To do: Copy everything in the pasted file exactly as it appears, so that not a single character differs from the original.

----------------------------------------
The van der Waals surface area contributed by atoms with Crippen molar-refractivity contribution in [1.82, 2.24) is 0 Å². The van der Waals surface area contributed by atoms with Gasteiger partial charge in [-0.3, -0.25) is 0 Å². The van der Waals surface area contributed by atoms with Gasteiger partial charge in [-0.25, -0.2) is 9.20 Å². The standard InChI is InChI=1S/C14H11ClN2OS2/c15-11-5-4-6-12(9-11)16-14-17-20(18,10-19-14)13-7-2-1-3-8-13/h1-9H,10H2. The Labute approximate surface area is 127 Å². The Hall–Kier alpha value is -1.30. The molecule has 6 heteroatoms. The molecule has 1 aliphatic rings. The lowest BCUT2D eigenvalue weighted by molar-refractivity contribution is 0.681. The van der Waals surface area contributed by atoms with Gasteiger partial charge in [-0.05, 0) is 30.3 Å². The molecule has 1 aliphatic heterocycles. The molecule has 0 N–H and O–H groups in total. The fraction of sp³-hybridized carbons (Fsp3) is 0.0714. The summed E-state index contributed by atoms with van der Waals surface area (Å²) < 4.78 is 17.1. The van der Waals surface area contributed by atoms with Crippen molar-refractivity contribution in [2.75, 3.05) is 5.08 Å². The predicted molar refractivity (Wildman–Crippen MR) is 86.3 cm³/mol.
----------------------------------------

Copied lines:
The van der Waals surface area contributed by atoms with Crippen molar-refractivity contribution in [1.82, 2.24) is 0 Å². The van der Waals surface area contributed by atoms with Gasteiger partial charge in [-0.3, -0.25) is 0 Å². The van der Waals surface area contributed by atoms with Gasteiger partial charge in [-0.25, -0.2) is 9.20 Å². The standard InChI is InChI=1S/C14H11ClN2OS2/c15-11-5-4-6-12(9-11)16-14-17-20(18,10-19-14)13-7-2-1-3-8-13/h1-9H,10H2. The Labute approximate surface area is 127 Å². The Hall–Kier alpha value is -1.30. The molecule has 6 heteroatoms. The molecule has 1 aliphatic rings. The lowest BCUT2D eigenvalue weighted by molar-refractivity contribution is 0.681. The van der Waals surface area contributed by atoms with Gasteiger partial charge in [-0.05, 0) is 30.3 Å². The molecule has 1 aliphatic heterocycles. The molecule has 0 N–H and O–H groups in total. The fraction of sp³-hybridized carbons (Fsp3) is 0.0714. The summed E-state index contributed by atoms with van der Waals surface area (Å²) < 4.78 is 17.1. The van der Waals surface area contributed by atoms with Crippen molar-refractivity contribution in [2.75, 3.05) is 5.08 Å². The predicted molar refractivity (Wildman–Crippen MR) is 86.3 cm³/mol.